We began The Diversity Challenge because we believe strongly that books are one of our best tools for seeing into the lives and experiences of people different from ourselves. As Dr. Rudine Sims Bishop famously wrote:
Books are sometimes windows, offering views of worlds that may be real or imagined, familiar or strange. These windows are also sliding glass doors, and readers have only to walk through in imagination to become part of whatever world has been created and recreated by the author. When lighting conditions are just right, however, a window can also be a mirror. Literature transforms human experience and reflects it back to us, and in that reflection we can see our own lives and experiences as part of the larger human experience. Reading, then, becomes a means of self-affirmation, and readers often seek their mirrors in books. (Mirrors, windows, and sliding glass doors. Perspectives, 1(3), ix–xi.)
A small window can be the beginning of something big for many students and adults. Our Fall theme is religious identity, and I am going to highlight a number of books from our list to get you started.
The Chosen by Chaim Potok
I read this book a long time ago and who knows if it would stand up to re-read at this point in my life (the dangers of re-reading--clearly another blog post), but I remember it very fondly. Two Jewish teens in 1940s Brooklyn become unlikely friends and deal with their fathers, growing up and their religious identities. At its heart, The Chosen is a story of friendship and family, but Jewish traditions and themes run firmly throughout the book. Readers familiar and unfamiliar with Judaism can gain a lot of insight from Potok’s classic.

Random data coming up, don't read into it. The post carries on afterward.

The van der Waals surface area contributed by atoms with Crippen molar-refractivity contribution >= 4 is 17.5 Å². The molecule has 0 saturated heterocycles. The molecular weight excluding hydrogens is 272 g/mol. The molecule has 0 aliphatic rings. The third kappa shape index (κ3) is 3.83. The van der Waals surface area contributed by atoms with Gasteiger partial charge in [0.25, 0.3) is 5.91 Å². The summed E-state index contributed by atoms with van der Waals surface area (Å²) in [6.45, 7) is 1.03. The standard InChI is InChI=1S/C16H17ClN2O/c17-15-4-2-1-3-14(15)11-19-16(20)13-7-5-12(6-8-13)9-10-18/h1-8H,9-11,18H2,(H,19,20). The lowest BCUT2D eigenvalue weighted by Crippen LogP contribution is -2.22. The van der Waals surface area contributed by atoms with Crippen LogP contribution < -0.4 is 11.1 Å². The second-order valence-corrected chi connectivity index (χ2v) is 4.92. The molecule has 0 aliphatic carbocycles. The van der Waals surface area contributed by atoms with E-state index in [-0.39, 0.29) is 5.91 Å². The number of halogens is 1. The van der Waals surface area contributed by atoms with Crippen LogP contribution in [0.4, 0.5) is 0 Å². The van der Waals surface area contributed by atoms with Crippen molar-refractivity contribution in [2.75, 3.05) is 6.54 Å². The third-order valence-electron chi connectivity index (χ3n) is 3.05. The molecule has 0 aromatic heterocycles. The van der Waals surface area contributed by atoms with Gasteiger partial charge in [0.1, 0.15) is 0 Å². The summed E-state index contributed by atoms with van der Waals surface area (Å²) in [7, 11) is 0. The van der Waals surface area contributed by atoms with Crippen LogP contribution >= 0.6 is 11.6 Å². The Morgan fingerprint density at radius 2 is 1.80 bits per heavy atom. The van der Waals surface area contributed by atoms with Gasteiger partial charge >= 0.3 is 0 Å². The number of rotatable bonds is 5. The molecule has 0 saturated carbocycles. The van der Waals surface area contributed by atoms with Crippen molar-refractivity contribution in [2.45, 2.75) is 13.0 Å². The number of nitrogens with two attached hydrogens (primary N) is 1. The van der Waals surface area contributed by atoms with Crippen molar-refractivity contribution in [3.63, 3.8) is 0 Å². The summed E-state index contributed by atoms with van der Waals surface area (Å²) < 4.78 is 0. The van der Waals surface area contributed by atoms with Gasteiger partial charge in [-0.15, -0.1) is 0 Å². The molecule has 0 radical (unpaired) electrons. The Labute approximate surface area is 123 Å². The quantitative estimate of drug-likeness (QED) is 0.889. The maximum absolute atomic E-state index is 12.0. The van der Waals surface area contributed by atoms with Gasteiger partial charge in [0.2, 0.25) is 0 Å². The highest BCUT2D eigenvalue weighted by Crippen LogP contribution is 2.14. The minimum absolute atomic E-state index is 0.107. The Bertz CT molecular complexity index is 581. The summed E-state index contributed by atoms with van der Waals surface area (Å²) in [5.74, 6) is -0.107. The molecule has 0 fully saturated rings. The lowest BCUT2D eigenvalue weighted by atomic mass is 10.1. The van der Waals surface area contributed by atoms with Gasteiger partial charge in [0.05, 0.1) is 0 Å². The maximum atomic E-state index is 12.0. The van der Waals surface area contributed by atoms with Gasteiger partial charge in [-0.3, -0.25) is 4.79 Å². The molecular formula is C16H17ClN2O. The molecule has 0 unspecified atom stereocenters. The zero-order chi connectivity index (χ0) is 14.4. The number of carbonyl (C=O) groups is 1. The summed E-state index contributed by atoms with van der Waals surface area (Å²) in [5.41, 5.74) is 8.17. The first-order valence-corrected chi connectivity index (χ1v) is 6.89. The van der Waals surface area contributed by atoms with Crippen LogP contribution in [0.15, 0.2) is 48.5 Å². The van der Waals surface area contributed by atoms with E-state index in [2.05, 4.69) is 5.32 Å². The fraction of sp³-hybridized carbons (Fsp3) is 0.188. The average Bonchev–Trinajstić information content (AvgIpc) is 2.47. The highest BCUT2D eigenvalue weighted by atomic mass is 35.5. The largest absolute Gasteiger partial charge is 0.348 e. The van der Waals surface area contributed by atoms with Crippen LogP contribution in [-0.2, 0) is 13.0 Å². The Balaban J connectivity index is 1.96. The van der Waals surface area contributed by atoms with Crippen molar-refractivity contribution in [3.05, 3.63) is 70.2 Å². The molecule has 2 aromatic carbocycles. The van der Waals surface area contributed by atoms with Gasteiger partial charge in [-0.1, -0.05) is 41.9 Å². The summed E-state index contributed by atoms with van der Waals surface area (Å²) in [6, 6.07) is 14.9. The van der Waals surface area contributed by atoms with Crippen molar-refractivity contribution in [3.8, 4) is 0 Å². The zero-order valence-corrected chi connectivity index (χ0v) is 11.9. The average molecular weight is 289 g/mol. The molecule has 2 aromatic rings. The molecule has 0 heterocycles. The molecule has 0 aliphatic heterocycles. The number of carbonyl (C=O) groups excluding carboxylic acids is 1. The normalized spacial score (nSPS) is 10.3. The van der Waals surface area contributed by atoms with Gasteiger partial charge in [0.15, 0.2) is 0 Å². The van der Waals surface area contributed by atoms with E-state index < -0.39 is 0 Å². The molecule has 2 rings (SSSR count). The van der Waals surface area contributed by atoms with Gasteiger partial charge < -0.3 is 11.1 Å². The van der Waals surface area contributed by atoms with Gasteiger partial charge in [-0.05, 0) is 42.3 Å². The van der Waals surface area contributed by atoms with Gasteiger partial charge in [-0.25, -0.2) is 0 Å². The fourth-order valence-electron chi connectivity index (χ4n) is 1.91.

Home Fire by Kamila Shamsie
This book holds a firm spot among the best books that I read in 2017. A re-imagining of Sophocles’ Antigone, Home Fire follows three siblings from a Muslim family in London as they move towards the inevitable tragic ending. I was most struck by the scenes involving the radicalization of the brother--the way Shamsie illustrated the evolution from innocent relationship to extremist involvement really demonstrated how easily anyone can be changed. Ultimately, though, Home Fire is an exploration of the universal themes of family and love.
The Poisonwood Bible by Barbara Kingsolver
It must be said that Barbara Kingsolver is my favorite author. The Poisonwood Bible is probably my least favorite book of hers, but I still recommend it for readers not afraid of a sprawling, depressing, sometimes confusing novel about a missionary family in 1960s Africa. Nathan Price, a minister, takes his wife and four daughters to the Congo for a year that turns into much more. A lot happens in this book, and most of it is not very pretty, but Kingsolver’s style and story-telling always win the day for me.